Wednesday, April 6, 2011
Domino Chance #7
Published by: Chance Enterprises
Publication date: November, 1983
Story and art: Michael Dooney
“Our Hero, Gizmo Sprocket esq.”
Our hero, Gizmo Sprocket, races for dear life as a trio of furious humans gives chase, calling him “thief” and opening fire. Gizmo piles into his sentient spaceship, Soto, and after antagonizing the “fleshies” one final time, takes off for the safety of outer space.
Soto, aware things at the casino didn’t go over so hot, chastises Gizmo for losing. While stroking a fat stack of cash, Gizmo insists that the blackjack computer was rigged and he merely “fixed” it.
*This story was created as a 3-page comic, but was published in Domino Chance #7 on a single page, with each original comic page tilted horizontally and stacked one on top of the other.
*Domino Chance #7 also featured the main title “Domino Chance” story by Kevin Lenagh and a 2-page back-up story, “Life at Top Volume” by Larry Becker and Fugate.
So here we have the very first Gizmo story, or at least the first one that I know about.
It appears as though it was a last minute addition to Domino Chance #7, kind of shoved into the book in the most awkward manner possible. I can’t tell if it was originally intended to be a “mini comic” or just a 3-page short, though the way the text is so shrunken and hard to read I get the feeling it wasn’t meant to be published at such a squat size. There’s also absolutely no promotion for or mention of the comic on the credits page or in the editorial (though Larry Becker’s back-up gets lots of buzz).
Thankfully, Michael Dooney’s art doesn’t suffer much from the presentation. Each page consists of no more than 3 or 4 panels, so the art is big and easy to follow, even if the text might be a strain on the far-sighted. Gizmo has some magazines in a pouch on the inside of Soto’s door I get a feeling were supposed to be “Easter egg” jokes, but the text is so small I can’t read the titles.
I love Dooney’s design work for Gizmo and Soto in this series. Gizmo is a fairly generic, featureless humanoid robot, yet Dooney adds so much life and personality to the character through his facial expressions, body language and clothing. The “classic car” design for Soto is especially cool, moreso on the interior than the exterior, in my opinion. There’s so much detail in there, from the buttons on door lining to the leather seats, to the window crank and door latch. My mom owned a beat-up 1964 Impala SS (four door), and the interior was so similar to Soto’s that every time I see it I smell that car.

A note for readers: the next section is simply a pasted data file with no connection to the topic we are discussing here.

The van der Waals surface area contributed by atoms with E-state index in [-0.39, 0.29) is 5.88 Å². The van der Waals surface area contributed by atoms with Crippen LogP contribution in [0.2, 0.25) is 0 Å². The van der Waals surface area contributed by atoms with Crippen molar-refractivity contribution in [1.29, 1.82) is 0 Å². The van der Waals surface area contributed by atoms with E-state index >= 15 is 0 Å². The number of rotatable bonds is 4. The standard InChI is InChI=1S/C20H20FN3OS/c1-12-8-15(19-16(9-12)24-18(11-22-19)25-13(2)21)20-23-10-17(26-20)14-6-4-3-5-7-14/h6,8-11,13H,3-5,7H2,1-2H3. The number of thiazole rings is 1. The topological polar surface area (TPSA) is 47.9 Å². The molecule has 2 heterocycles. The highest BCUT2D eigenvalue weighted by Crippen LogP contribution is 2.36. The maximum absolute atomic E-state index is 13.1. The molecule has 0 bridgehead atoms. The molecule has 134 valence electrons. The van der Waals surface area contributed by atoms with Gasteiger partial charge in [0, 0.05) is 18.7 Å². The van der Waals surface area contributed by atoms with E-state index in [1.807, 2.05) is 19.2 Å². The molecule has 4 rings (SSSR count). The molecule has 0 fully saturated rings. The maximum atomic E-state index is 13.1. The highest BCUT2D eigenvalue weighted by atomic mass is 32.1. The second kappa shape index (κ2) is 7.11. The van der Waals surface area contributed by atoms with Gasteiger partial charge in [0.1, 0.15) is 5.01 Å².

But getting back to Gizmo Sprocket, his first appearance here paints an interesting interpretation of the character that doesn’t really hold steady as his narrative progresses. Here, he’s introduced as a swindler or a con artist or an otherwise likable scoundrel, whereas later appearances tone him down to a more kind-hearted Joe, albeit one who always has a scheme up his sleeve and a wisecrack on his tongue. The “outlaw” angle will continue through his next appearance, “Shopping Spree”, as he’s hunted down by a police inspector, but will all but vanish by the time the Gizmo ongoing series rolls around.
I often wonder if this comic was ever published any place else before Domino Chance #7? If it was, I’d certainly like to scoop up a copy so I can read the story in better quality. As it stands, the “shrinking and stacking” doesn’t damage the contents too harshly. For an introduction, it paints Gizmo in a far different light than his subsequent adventures, but Dooney’s art and attention to detail still leaves “Our Hero” with its own attractive qualities. I found a near-complete run of Domino Chance in the dollar bin at my local comic shop, and chances are you’ll find them there, too. So if you’re a Gizmo fan I’d definitely say it’s worth it to see if you can hunt this issue down, as copies go for plenty cheap.